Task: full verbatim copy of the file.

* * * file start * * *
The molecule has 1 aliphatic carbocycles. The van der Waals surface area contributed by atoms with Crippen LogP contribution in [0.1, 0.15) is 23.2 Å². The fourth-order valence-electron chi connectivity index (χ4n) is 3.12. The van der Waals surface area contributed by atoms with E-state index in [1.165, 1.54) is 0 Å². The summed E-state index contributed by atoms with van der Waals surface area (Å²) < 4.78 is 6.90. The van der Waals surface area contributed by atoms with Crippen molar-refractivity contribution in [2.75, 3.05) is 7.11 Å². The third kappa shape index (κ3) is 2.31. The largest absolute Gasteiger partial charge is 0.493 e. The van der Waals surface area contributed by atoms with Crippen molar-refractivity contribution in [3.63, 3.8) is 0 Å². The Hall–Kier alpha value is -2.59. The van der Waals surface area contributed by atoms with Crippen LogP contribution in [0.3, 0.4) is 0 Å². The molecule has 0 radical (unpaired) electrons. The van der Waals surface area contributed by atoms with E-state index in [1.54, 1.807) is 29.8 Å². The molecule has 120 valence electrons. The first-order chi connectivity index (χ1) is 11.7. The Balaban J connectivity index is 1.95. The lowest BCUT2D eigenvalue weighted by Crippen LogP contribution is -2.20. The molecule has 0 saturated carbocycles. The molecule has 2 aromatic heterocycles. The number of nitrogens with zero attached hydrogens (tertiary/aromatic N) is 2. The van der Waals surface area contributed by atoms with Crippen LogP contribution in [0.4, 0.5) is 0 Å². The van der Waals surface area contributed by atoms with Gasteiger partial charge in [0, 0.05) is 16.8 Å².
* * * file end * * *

The molecule has 1 aliphatic carbocycles. The van der Waals surface area contributed by atoms with Crippen LogP contribution in [0.1, 0.15) is 23.2 Å². The fourth-order valence-electron chi connectivity index (χ4n) is 3.12. The van der Waals surface area contributed by atoms with E-state index in [1.165, 1.54) is 0 Å². The summed E-state index contributed by atoms with van der Waals surface area (Å²) < 4.78 is 6.90. The van der Waals surface area contributed by atoms with Crippen molar-refractivity contribution in [2.75, 3.05) is 7.11 Å². The third kappa shape index (κ3) is 2.31. The largest absolute Gasteiger partial charge is 0.493 e. The van der Waals surface area contributed by atoms with Crippen molar-refractivity contribution in [3.63, 3.8) is 0 Å². The Hall–Kier alpha value is -2.59. The van der Waals surface area contributed by atoms with Crippen LogP contribution in [0.3, 0.4) is 0 Å². The molecule has 0 radical (unpaired) electrons. The van der Waals surface area contributed by atoms with E-state index in [1.54, 1.807) is 29.8 Å². The molecule has 120 valence electrons. The first-order chi connectivity index (χ1) is 11.7. The Balaban J connectivity index is 1.95. The lowest BCUT2D eigenvalue weighted by Crippen LogP contribution is -2.20. The molecule has 0 saturated carbocycles. The molecule has 2 aromatic heterocycles. The number of nitrogens with zero attached hydrogens (tertiary/aromatic N) is 2. The van der Waals surface area contributed by atoms with Crippen LogP contribution in [0.4, 0.5) is 0 Å². The van der Waals surface area contributed by atoms with Gasteiger partial charge in [0, 0.05) is 16.8 Å².